This summer, the Colorado Tourism Office’s usual tips for visitors — stick to trails, respect wildlife, scoop up dog poop — come with advice on wearing masks, staying 6 feet way from people and hand washing.
Welcome to vacations in the era of COVID-19.
The tourism office launched a “Care for Coloradans” campaign Thursday. Its latest video features cartoon moose, elk, bears and other creatures urging people to keep their distance from each other, don masks and stay home if they don’t feel well.
“How about a ski between you and me,” a moose on the slopes suggests. “Mask! Keep one in your pocket in case you need to rock it,” is another tip.
“We want to continue to make sure that the health and safety of both residents and visitors are the highest priority,” said Abby Leeper, spokeswoman for the tourism office.
Tourism officials are working closely with the Colorado Department of Public Health and Environment on protocols and guidelines for businesses, communities and visitors as restrictions imposed to stem the spread of the coronavirus are eased, Leeper said.
The tourism office welcomed a June 1 executive order by Gov. Jared Polis on the transition from the statewide stay-at-home order to safer at home “or in the great outdoors” while staying away from others as much as possible.
“While we are all still safer at home, we are also able to practice greater social distancing in our great outdoors than in confined indoor spaces,” Polis said when he announced the executive order.
The tourism office’s new initiative includes a new edition of the “Are You Colo-Ready?” brochure. The brochure and animated videos advise visitors on how to dress for the weather and different altitudes, tend to camp fires, keep wildlife wild by not feeding them and leaving no traces in wild places.
The brochure and other information will be available at state visitors’ centers. The centers are still closed, but Leeper said the tourism office is talking to the CDPHE about ways to keep employees and visitors safe when the centers reopen.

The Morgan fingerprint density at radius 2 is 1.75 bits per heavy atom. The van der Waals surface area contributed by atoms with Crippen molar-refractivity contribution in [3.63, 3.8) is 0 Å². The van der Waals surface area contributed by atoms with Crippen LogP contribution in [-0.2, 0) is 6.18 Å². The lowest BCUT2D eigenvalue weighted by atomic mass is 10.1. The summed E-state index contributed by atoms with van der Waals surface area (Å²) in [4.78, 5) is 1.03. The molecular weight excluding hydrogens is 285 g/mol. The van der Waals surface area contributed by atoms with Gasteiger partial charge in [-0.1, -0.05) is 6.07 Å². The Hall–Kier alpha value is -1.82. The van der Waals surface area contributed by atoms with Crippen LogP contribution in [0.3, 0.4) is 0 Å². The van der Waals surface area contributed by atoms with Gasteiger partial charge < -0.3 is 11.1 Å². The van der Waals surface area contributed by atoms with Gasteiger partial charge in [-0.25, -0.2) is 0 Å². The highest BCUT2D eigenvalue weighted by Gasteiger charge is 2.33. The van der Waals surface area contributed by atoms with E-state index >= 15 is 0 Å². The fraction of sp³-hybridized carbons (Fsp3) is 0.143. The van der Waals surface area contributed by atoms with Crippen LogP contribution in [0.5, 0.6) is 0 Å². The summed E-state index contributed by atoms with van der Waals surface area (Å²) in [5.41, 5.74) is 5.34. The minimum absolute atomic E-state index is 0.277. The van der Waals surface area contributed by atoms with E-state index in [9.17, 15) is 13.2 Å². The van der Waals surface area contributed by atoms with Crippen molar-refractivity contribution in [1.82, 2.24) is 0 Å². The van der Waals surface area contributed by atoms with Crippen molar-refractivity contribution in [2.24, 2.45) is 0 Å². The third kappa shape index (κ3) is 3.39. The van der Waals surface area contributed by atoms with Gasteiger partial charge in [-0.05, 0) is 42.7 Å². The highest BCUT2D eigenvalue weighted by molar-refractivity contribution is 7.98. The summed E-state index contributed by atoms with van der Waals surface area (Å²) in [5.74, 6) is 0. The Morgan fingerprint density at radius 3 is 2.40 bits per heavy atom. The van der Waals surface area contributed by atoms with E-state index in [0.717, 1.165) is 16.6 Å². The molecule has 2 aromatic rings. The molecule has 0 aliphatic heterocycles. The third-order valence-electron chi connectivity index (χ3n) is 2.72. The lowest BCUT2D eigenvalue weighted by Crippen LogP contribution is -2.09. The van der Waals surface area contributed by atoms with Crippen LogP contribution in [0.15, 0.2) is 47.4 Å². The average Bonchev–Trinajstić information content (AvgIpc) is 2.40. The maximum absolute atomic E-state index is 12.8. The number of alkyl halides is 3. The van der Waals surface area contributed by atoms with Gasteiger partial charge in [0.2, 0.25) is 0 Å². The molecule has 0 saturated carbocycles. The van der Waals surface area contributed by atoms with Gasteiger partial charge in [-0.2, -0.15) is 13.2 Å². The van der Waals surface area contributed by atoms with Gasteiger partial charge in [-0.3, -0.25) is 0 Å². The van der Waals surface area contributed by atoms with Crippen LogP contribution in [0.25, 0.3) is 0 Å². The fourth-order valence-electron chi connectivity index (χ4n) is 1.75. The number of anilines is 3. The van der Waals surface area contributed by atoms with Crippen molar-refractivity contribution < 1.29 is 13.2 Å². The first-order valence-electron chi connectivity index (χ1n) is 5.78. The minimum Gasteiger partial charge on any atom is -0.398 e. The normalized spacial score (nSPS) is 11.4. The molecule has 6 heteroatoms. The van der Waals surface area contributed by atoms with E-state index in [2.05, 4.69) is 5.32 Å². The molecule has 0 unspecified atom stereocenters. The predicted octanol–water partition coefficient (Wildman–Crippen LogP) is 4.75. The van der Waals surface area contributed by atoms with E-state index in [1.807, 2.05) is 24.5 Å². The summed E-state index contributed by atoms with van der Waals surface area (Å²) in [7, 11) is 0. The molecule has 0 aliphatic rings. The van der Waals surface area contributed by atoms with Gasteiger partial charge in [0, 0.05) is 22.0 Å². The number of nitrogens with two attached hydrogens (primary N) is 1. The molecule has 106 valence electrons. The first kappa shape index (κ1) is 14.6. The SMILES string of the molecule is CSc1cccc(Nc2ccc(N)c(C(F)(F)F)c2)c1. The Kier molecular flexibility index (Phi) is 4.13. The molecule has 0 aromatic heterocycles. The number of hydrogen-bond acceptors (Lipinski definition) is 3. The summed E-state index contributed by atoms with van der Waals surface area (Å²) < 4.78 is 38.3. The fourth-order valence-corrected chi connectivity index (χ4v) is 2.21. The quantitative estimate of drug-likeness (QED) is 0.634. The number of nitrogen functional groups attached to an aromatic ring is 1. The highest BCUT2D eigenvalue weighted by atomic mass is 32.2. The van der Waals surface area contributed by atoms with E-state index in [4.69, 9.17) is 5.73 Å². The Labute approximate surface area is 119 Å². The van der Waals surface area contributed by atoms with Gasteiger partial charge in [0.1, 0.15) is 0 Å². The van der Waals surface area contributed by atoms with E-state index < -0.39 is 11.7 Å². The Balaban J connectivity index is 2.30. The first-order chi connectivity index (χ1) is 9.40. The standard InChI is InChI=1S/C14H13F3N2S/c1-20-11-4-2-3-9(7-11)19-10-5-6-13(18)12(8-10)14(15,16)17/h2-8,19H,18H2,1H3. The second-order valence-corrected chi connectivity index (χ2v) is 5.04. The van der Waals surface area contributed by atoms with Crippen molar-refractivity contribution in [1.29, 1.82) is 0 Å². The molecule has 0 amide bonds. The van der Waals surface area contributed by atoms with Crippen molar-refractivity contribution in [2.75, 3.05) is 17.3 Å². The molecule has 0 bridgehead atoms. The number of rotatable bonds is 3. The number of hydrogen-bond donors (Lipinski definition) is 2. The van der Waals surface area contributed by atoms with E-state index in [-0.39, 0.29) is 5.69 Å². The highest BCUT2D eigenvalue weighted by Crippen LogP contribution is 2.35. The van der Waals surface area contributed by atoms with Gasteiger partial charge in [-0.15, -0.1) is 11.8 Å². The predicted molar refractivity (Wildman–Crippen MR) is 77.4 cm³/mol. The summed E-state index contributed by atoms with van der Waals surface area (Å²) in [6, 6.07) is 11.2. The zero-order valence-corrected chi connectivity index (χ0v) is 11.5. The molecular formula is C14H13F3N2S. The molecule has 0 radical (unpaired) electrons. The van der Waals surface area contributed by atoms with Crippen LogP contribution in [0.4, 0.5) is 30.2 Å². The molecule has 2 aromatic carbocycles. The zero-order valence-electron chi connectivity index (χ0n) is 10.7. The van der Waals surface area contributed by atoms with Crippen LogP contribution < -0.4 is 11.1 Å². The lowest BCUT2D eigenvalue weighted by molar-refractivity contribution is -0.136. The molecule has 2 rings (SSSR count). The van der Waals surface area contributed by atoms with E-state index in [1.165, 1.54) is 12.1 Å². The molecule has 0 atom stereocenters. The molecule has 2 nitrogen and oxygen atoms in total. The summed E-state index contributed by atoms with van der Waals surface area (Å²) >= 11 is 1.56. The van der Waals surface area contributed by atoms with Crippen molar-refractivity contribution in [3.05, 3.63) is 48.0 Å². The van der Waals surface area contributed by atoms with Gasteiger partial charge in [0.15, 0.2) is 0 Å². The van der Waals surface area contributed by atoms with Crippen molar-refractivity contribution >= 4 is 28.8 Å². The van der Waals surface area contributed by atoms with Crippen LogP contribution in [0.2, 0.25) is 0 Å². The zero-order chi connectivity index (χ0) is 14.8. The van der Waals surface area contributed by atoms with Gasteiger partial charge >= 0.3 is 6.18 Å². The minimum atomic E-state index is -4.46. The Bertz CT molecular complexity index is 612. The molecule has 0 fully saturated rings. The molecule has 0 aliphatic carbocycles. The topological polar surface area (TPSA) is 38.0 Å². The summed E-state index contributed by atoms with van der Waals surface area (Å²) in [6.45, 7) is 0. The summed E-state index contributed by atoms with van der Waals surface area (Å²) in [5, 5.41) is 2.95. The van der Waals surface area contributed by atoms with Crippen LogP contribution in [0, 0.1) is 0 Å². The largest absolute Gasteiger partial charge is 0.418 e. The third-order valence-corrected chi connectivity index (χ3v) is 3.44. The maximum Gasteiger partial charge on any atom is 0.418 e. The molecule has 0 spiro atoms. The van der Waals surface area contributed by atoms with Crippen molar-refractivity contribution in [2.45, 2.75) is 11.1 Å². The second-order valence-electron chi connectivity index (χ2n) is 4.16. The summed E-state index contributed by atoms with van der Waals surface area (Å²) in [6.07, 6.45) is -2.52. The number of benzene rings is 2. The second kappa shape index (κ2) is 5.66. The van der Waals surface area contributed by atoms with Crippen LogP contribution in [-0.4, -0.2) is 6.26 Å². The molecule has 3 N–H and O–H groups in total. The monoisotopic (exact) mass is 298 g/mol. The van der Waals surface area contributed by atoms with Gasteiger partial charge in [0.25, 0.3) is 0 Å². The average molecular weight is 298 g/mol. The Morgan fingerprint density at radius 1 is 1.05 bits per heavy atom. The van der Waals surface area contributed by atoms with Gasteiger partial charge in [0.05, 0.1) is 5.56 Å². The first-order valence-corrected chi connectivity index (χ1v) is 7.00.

As businesses and activities were closed or curtailed when COVID-19 cases began spreading across Colorado, people from other parts of the state were discouraged from visiting the mountains because of concerns that smaller communities wouldn’t have enough resources to respond to outbreaks.
“After the great sacrifices that have been made to protect our state, it’s vitally important to set clear expectations so we can maintain all the gains that have been made and stay on course to reopen Colorado’s tourism economy,” Cathy Ritter, the tourism office director, said in a statement.
In a typical year, the tourism economy in Colorado is big. Travelers spent a record $22.3 billion on trips and vacations in Colorado in 2018, up 6.7% from 2017, the tourism office said.
Tourism was the state’s second-largest employer in 2018 with 174,400 jobs supported by the industry, Leeper said. The number of visitors from the U.S. were 85.2 million and about 1 million from other countries.
The numbers for 2019 will be released soon, Leeper said.
While the 2020 tourism season is anything but typical, business leaders in a couple of Colorado vacation hot spots say things are starting to pick up. Hotels in Eagle County are capped at 50% capacity under rules to stem the spread of coronavirus.